Thank you Judy Collins for inviting me.

P.S. As I write this from my second floor deck, I'm listening to a singing wood thrush. Can life be any sweeter?

Wednesday, April 20, 2016

Edward R. Murrow Awards

WBIR's Jim Matheny

Congratulations to our friends at WBIR and television journalist Jim Matheny for winning several 2016 Edward R. Murrow Awards for writing, videography and overall excellence.

Matheny's work included a story on freshwater jellyfish reported last August.

Here's a look back, click: Jellyfish 

And Matheny's creative use of video, click: Jellyfish

Pat yourselves on the back!

The Matheny Rig: GoPro camera rigged to float underwater and follow the canoe.

Tuesday, April 19, 2016

things have changed

Wiki photo by Snowmanradio

"People are crazy and times are strange. I'm locked in tight, 
I'm out of range. I used to care, 
but things have changed," to quote Dylan.

But there is a natural order, so pop the champagne!

Things HAVE changed. Last night I heard a whip-poor-will in the woods behind the house. He is just passing through. This morning there's a wood thrush singing on the back of beyond, he may stay to claim territory.

Monday, April 18, 2016

Sharp's Ridge 2

Huh? What? Shouldn't it be?

Where are they?

Again, Ellie and I went to Sharp's Ridge Memorial Park this morning before her first class at UT. And it's the week of finals, so she didn't have much time, and again: Where are the migrants?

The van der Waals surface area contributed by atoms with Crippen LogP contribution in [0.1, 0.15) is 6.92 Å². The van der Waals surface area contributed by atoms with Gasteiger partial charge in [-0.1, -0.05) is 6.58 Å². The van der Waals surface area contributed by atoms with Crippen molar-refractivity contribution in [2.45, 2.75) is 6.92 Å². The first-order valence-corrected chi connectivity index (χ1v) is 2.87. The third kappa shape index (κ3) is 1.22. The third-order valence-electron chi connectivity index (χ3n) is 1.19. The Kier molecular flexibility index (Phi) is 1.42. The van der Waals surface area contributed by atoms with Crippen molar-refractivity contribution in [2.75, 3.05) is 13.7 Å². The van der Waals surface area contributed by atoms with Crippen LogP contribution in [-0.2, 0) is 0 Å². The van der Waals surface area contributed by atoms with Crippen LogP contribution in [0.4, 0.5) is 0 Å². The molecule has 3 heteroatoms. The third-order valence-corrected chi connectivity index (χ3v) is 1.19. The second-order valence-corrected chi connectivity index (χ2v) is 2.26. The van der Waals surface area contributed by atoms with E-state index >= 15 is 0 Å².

Are they stuck at a Stuckey's in Georgia on Route 23? (Parenthetical information: Actually, pecan-based Stuckey's began in the 1930s on Route 23 in Eastman, Georgia.)

Shouldn't the neotropicals be here by now? Well, I would think so, but not yet, apparently. We found/heard the same birds as last week but fewer winters. Ellie located another yellow-rump in breeding plumage, and surprisingly we met yet another man who had had his car attacked by a hormonal pine warbler.

But, we did not find the big kahunas of spring migrants: no Blackburnians, no redstarts, no veerys, passing through the valley.


Friday, April 15, 2016

nature club

Hey. What ya looking at? Oh, yeah! Our new Family Nature Club made yesterday's Knoxville News-Sentinel

Here is the online version, click: Into the woods

We meet again in May.

Thank you, Susan Alexander and Ali James with the News-Sentinel.

Wednesday, April 13, 2016

Sharp's Ridge 1

Sharp's Ridge
Rachael Eliot and I swung by Sharp's Ridge Memorial Park this morning before her first class at UT.

Rachael Eliot
We were checking for migrants: warblers, tanagers, vireos, but all was relatively quiet. Historically, the city park in the middle of urban Knoxville is the best place to find the passing migratory birds in late April. After flying all night, the birds get a much needed respite on the ridge before another nocturnal journey. But, the nighttime winds have been wrong the past few days. Plus, the winter species are still hanging around. Ellie found a ruby-crowned kinglet, white-throated sparrow, pine warbler and with the help of a visiting birder named Paul from Colorado we found a yellow-rumped warbler in breeding plumage.